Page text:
Audiobook Review: American War by Omar El Akkad
Narrator: Dion Graham
Published by Knopf Publishing Group on April 4th 2017
Genres: Dystopian, Science Fiction
Sarat Chestnut, born in Louisiana, is only six when the Second American Civil War breaks out in 2074. But even she knows that oil is outlawed, that Louisiana is half underwater, that unmanned drones fill the sky. And when her father is killed and her family is forced into Camp Patience for displaced persons, she quickly begins to be shaped by her particular time and place until, finally, through the influence of a mysterious functionary, she is turned into a deadly instrument of war. Telling her story is her nephew, Benjamin Chestnut, born during war – part of the Miraculous Generation – now an old man confronting the dark secret of his past, his family’s role in the conflict and, in particular, that of his aunt, a woman who saved his life while destroying untold others.
American War is one of the most striking and visual books I’ve read in quite a while. It creates an almost palpable atmosphere and setting, and really immerses the reader in this world of war and plague. The writing is just absolutely beautiful, even if the world is not.
The premise is America is being ravaged by a second Civil War, triggered by an oil shortage and some southern states refusing to adhere to new regulations designed to curb global warming. At the same time, the population is also being decimated by a plague. We learn about it all through the story of Sarat who is living in a camp for displaced people after her father was killed. Sarat is a very interesting character, she has a strong spirit and is not one to conform easily. She does not necessarily fit in easily, but she finds her own place and purpose and journey makes a great read.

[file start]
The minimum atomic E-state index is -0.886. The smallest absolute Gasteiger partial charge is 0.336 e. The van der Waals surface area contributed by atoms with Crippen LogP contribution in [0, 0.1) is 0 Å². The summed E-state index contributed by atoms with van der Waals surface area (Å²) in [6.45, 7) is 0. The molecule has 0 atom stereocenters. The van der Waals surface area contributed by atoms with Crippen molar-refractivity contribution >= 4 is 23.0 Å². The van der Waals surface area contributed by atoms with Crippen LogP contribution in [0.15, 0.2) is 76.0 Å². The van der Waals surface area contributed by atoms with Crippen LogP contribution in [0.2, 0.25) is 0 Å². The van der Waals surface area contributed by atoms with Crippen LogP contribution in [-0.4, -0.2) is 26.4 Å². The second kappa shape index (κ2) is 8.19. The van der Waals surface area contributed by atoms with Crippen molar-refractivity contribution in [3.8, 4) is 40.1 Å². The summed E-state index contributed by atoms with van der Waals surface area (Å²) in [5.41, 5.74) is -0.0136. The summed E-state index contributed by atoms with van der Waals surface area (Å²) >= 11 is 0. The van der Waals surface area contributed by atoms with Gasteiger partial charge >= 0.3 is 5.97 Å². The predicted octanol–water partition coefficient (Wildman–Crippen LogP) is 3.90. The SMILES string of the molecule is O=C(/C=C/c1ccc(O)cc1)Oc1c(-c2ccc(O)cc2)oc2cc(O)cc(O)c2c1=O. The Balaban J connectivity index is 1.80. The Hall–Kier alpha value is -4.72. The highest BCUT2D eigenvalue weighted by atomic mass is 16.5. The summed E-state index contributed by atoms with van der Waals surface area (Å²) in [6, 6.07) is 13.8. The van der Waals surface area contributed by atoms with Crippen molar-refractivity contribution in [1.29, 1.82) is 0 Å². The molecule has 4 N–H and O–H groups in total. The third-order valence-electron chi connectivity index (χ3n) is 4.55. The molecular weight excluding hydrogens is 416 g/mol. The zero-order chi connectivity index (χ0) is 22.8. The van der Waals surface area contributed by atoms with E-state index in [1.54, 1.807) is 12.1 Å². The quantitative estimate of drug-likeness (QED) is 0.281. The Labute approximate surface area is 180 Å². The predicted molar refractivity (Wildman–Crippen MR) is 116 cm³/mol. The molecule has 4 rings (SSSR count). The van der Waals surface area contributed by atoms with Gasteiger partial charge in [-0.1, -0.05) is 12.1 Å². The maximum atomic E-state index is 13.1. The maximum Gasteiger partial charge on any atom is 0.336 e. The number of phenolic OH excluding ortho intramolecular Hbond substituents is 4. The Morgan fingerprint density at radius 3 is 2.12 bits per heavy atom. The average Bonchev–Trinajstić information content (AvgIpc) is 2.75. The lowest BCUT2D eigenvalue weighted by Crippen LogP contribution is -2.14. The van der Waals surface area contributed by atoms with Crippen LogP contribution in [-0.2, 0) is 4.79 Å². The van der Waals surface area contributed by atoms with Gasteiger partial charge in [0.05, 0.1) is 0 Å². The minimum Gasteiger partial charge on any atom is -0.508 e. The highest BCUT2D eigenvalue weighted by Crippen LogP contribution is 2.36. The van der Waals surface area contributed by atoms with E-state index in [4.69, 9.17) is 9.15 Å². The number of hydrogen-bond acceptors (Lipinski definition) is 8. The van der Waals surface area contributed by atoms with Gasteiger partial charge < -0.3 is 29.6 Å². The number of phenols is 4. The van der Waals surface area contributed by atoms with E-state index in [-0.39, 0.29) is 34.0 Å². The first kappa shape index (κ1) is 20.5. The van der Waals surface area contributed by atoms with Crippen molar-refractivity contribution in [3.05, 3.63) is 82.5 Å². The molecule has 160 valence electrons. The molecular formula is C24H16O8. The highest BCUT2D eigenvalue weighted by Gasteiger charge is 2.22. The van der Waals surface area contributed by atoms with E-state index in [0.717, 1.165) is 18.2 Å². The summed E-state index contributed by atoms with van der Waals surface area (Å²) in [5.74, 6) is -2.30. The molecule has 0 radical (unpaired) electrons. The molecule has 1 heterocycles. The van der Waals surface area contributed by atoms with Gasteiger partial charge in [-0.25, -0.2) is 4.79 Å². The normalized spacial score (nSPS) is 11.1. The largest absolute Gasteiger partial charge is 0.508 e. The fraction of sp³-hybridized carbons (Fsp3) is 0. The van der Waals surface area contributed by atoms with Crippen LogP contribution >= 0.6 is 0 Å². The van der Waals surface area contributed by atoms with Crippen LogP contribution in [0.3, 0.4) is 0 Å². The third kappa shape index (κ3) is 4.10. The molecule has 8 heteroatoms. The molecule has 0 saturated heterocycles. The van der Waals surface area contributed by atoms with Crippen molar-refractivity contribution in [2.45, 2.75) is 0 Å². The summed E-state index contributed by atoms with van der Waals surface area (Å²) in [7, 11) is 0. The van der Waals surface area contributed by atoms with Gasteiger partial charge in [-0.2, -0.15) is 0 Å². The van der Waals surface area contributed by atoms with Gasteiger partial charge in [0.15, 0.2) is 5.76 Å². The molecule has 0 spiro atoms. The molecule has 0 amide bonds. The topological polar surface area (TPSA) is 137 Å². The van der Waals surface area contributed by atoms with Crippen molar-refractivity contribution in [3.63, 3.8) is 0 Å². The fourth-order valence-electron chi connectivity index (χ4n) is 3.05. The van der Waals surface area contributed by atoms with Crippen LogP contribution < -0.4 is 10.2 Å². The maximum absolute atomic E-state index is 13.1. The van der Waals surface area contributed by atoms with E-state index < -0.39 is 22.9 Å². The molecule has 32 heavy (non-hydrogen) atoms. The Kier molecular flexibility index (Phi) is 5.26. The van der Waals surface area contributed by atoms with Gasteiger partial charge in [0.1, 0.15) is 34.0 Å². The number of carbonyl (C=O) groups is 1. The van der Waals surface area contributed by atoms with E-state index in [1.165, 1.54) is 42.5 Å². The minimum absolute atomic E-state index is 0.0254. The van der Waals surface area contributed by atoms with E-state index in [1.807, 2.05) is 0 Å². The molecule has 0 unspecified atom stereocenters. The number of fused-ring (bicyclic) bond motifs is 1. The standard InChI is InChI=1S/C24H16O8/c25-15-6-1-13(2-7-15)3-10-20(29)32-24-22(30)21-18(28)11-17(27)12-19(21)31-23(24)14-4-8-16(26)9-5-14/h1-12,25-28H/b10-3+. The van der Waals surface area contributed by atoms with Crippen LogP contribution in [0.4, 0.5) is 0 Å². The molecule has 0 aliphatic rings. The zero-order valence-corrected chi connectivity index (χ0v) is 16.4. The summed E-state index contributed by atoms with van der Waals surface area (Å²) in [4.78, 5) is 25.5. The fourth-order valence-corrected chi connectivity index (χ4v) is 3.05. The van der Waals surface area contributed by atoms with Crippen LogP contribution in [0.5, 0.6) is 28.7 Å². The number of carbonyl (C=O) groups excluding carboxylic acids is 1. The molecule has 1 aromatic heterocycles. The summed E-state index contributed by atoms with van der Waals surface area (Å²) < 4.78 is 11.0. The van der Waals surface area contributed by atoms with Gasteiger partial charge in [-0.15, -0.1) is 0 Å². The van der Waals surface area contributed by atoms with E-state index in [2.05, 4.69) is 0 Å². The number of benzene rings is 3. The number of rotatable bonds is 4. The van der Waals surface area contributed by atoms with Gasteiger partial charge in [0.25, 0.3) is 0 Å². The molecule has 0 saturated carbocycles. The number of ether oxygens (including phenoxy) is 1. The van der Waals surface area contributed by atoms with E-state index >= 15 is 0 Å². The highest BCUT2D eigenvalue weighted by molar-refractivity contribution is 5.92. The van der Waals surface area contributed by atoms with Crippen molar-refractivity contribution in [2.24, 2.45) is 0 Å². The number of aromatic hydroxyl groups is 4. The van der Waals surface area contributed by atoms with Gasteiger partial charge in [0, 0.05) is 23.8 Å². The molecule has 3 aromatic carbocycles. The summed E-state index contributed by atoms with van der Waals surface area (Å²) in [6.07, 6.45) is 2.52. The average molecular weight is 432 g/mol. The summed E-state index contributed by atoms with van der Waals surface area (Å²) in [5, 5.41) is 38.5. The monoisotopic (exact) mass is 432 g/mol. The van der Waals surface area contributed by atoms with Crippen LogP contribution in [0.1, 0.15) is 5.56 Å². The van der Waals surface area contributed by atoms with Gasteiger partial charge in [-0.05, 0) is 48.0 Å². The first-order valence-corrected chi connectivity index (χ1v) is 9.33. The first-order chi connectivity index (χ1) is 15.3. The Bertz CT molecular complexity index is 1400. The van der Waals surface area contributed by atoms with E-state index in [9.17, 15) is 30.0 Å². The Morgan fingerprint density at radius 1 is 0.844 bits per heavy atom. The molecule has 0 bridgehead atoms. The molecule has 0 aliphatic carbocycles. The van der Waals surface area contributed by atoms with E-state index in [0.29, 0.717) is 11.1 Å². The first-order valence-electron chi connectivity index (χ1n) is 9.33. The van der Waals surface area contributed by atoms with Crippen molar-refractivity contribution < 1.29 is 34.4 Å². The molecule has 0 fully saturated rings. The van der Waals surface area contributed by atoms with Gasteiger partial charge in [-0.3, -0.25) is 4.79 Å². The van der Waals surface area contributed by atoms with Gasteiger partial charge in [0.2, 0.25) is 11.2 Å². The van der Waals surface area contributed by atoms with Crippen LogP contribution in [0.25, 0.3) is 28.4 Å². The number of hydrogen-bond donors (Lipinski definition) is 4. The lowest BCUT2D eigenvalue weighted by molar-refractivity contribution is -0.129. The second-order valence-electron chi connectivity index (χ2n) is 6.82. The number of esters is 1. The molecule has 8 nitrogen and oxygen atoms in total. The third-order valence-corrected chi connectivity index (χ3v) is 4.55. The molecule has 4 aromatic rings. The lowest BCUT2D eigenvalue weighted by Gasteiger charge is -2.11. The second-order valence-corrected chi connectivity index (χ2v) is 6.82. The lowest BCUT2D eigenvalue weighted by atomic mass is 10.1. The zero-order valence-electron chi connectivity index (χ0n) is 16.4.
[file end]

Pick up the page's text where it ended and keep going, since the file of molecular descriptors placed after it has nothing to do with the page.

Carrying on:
I found every page immersive and the world was quite frankly too easy to relate to or envision. This is a book that is a bit of a slow burn, but for those that appreciate a strong setting and a book that makes you think all paired with amazing writing, you’ll want to check this out.
Really my only concern with this book is that I listened to the audiobook edition, and while the narrator gave a great performance, I think the book itself would be easier to read in text as it jumps timelines and I found myself confused on several occassions, trying to place where and when the current scene was taking place. This would obviously not be an issue in text as it is really easy to flip back to the beginning of a section to correctly place the scene.
Overall, I love the concept,and the writing. It’s very relevant, and thought provoking, and even beyond that, the writing is excellent. I can see why this book won so much praise and I definitely recommend it.